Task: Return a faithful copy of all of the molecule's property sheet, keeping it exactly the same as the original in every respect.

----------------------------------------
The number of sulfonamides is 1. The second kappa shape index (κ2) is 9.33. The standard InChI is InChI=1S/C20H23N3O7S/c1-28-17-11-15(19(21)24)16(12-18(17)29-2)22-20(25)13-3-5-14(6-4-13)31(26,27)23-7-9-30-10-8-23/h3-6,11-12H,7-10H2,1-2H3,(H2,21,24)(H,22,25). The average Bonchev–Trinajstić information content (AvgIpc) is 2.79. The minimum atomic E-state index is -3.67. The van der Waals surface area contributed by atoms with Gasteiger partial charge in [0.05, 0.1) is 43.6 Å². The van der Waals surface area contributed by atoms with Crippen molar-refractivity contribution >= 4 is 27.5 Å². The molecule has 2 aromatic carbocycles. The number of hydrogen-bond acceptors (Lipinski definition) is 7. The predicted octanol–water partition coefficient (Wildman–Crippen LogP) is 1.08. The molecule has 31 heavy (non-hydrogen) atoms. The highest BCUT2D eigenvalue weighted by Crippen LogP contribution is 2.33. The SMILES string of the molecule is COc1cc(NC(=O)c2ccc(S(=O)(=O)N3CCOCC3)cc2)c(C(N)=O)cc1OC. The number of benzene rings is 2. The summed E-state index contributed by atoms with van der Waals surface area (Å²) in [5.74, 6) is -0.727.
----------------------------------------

The number of sulfonamides is 1. The second kappa shape index (κ2) is 9.33. The standard InChI is InChI=1S/C20H23N3O7S/c1-28-17-11-15(19(21)24)16(12-18(17)29-2)22-20(25)13-3-5-14(6-4-13)31(26,27)23-7-9-30-10-8-23/h3-6,11-12H,7-10H2,1-2H3,(H2,21,24)(H,22,25). The average Bonchev–Trinajstić information content (AvgIpc) is 2.79. The minimum atomic E-state index is -3.67. The van der Waals surface area contributed by atoms with Gasteiger partial charge in [0.05, 0.1) is 43.6 Å². The van der Waals surface area contributed by atoms with Crippen molar-refractivity contribution >= 4 is 27.5 Å². The molecule has 2 aromatic carbocycles. The number of hydrogen-bond acceptors (Lipinski definition) is 7. The predicted octanol–water partition coefficient (Wildman–Crippen LogP) is 1.08. The molecule has 31 heavy (non-hydrogen) atoms. The highest BCUT2D eigenvalue weighted by Crippen LogP contribution is 2.33. The SMILES string of the molecule is COc1cc(NC(=O)c2ccc(S(=O)(=O)N3CCOCC3)cc2)c(C(N)=O)cc1OC. The number of benzene rings is 2. The summed E-state index contributed by atoms with van der Waals surface area (Å²) in [5.74, 6) is -0.727.